Wautoma, WI
Current Conditions
0:56 AM CDT
Cloudy
Temperature
55°F
Dew Point
44°F
Humidity
66%
Wind
WNW at 10 mph
Barometer
29.91 in. F
Visibility
10.00 mi.
Sunrise
07:24 a.m.
Sunset
05:57 p.m.
Morning Forecast (7:00am-12:00pm)
Temperatures will range from 48 to 56 degrees with mostly clear skies. Winds will range between 8 and 14 miles per hour from the west. No precipitation is expected.
7-Day Forecast
Saturday
60°F / 39°F
Sunny
Sunday
61°F / 39°F
Partly Cloudy
Monday
63°F / 43°F
Light Rain
Tuesday
51°F / 35°F
Partly Cloudy
Wednesday
47°F / 35°F
Light Rain
Thursday
49°F / 27°F
Partly Cloudy
Friday
40°F / 27°F
Sunny
Detailed Short Term Forecast
Issued at 0:56 AM CDT
Saturday...Temperatures will range from a high of 60 to a low of 39 degrees with clear skies. Winds will range between 7 and 17 miles per hour from the westnorthwest. No precipitation is expected.
This Afternoon ...Temperatures will range from 60 to 55 degrees with clear skies. Winds will range between 10 and 17 miles per hour from the west. No precipitation is expected.
This Evening ...Temperatures will range from 51 to 44 degrees with clear skies. Winds will remain steady around 8 miles per hour from the west. No precipitation is expected.
Overnight ...Temperatures will range from 43 to 40 degrees with clear skies. Winds will remain steady around 8 miles per hour from the west. No precipitation is expected.
Sunday...Temperatures will range from a high of 61 to a low of 39 degrees with partly cloudy skies. Winds will range between 1 and 12 miles per hour from the southeast. Less than 1 tenth inch of rain is possible.

Our first outing of spring

April 4, 2013 | 0 comments

Winter seemed to last forever here on Sunnybook Farm. When spring drew near Bob and I really started looking forward to our annual trip to the WPS Farm Show in Oshkosh. It's not that we were in the market to buy anything; instead we were ready to meet and greet friends we've gotten to know through this column.

We left our farm early on Tuesday morning, hoping to get there for the 9 a.m. opening. That turned out not to be early enough. Everyone else was heading to the Farm Show at the same time so we got caught up in the line of arriving cars and trucks.

Luckily, the procession kept moving forward and soon we were at the show - we arrived even earlier the next two days so we were at the Wisconsin State Farmer booth before the show opened. That will be the plan for next year, too.

As Bob and I walked toward Hanger C where we would spend most of the show, we looked over the huge tractors and equipment on display. For these two old farmers, those machines are just dreams.

Since none of our children will continue farming on Sunnybook Farm after we're gone, we're just trying to keep our old stuff working until Bob finally decides to retire for real.

When we got to the booth we started our day. Right off the bat friends came over to chat and share a laugh. Boy, seeing all those great people sure helped brush away winter's cobwebs for me.

I had a few photos of our grandchildren with to share. As usual, it was like visiting with old friends. Some we had met before, others had sent cards and letters to us in the past, and finally there were those friends we were meeting for the first time.

It didn't matter who the people were, we had a great time visiting with them.

Bob had old-timers come up to him asking if he had ever gotten his AC D-15 tractor running. When they heard that he hadn't, they offered suggestions that might help get that old tractor going.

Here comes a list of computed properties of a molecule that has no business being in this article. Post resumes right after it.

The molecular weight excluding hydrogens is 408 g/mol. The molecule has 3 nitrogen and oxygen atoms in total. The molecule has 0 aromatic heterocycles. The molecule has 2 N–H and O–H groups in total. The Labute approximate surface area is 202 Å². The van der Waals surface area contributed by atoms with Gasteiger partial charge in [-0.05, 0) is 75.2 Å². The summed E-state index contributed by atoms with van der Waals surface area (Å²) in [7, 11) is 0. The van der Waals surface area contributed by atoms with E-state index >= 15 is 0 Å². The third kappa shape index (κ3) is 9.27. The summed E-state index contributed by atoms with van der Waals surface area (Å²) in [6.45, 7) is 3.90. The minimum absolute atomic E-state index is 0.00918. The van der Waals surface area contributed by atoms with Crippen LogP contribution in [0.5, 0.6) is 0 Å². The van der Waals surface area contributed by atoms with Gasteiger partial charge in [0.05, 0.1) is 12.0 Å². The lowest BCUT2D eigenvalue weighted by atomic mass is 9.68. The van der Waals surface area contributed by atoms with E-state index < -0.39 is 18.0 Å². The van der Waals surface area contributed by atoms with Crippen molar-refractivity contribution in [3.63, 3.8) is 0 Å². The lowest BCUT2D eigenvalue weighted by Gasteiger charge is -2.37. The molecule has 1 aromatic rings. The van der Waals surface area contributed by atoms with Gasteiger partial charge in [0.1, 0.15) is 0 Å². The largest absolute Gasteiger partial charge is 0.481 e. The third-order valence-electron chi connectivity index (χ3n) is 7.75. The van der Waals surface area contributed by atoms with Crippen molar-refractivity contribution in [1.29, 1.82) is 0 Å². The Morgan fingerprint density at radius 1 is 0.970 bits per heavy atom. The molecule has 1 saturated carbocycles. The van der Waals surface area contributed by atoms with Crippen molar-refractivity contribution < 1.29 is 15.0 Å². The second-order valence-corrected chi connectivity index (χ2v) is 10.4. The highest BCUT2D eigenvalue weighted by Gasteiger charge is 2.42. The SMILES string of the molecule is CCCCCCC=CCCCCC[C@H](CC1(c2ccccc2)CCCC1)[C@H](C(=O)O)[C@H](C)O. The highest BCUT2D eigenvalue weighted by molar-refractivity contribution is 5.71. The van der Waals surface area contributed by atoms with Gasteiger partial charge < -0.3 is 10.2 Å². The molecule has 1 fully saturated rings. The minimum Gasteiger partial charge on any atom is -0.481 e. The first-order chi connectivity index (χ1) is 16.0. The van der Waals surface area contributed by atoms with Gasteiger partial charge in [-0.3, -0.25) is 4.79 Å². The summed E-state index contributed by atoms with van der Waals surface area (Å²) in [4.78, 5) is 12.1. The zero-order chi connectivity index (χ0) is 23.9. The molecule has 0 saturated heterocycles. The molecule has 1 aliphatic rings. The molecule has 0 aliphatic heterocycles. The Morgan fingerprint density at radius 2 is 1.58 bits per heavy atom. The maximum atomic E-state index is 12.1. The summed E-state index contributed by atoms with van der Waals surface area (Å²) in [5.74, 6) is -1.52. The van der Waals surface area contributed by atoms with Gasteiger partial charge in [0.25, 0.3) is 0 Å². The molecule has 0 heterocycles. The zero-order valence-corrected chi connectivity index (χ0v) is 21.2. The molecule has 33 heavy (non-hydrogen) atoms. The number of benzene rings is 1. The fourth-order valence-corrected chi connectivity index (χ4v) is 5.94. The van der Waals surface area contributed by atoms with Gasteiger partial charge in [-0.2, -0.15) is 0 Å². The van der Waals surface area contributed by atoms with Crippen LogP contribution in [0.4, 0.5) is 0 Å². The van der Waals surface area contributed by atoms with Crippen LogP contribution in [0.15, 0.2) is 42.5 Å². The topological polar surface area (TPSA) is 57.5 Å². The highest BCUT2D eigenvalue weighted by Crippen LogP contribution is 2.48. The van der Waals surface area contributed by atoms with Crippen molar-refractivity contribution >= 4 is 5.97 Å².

One problem for Bob is finding a good place to tear apart that D-15. He would love to fix the gears again, but we don't have a heated shop for him to work on it in the winter.

When things warm up, Bob will be too busy keeping our other tractors working. He won't have time or energy for that D-15 - Bob told his Farm Show friends how he replaced that machine with another old tractor and loader. This time it's a Massey Ferguson.

Many visitors asked about our chickens, too. They were wondering if we had any left after being raided by murdering wild critters. I told them that five chickens remain: one rooster and four hens.

We check on them every morning, wondering if they survived another night in their chicken house. So far so good (knock on wood), but we still worry.

Everyone who has experienced such a problem knows that the wild animals who got a free meal in a chicken house could return for another any day. Those critters don't forget where they found food in the past.

One farmer brought a chicken catalogue to give us. He pointed out a light system advertised on the back cover that is supposed to keep varmints away. He thought it might solve our predator problems.

A few other men suggested traps for catching our killers and still others suggested poison - Bob and I were honored that all these people were thinking of ways to help us with our chicken problem. It sure is nice having so many friends thinking of ways to help our birds survive.

Another man brought two books written by his family for us. They are filled with genealogy and stories. Bob and I loved reading them. Thanks Don for your thoughtful gift. We cherish those books.

Bob and I feel like the luckiest two people in the world. Who would have guessed when I started sharing my stories in 1980 the biggest benefit would be all the friends we would gain. I thank you all for being so special.

FYI: Our first outing is behind us, but more is to come. I will speak about saving family stories at the Black Creek Community Center (library building), 507 S. Maple St, Black Creek, for Home and Community Education on Tuesday, April 9th at 6 p.m. This event is open to the public, so come and join us.

Susan Manzke, Sunnybook Farm, N8646 Miller Rd, Seymour, WI 54165; Sunnybook@aol.com; www.susanmanzke.net; http://www. facebook.com/susan.manzke.

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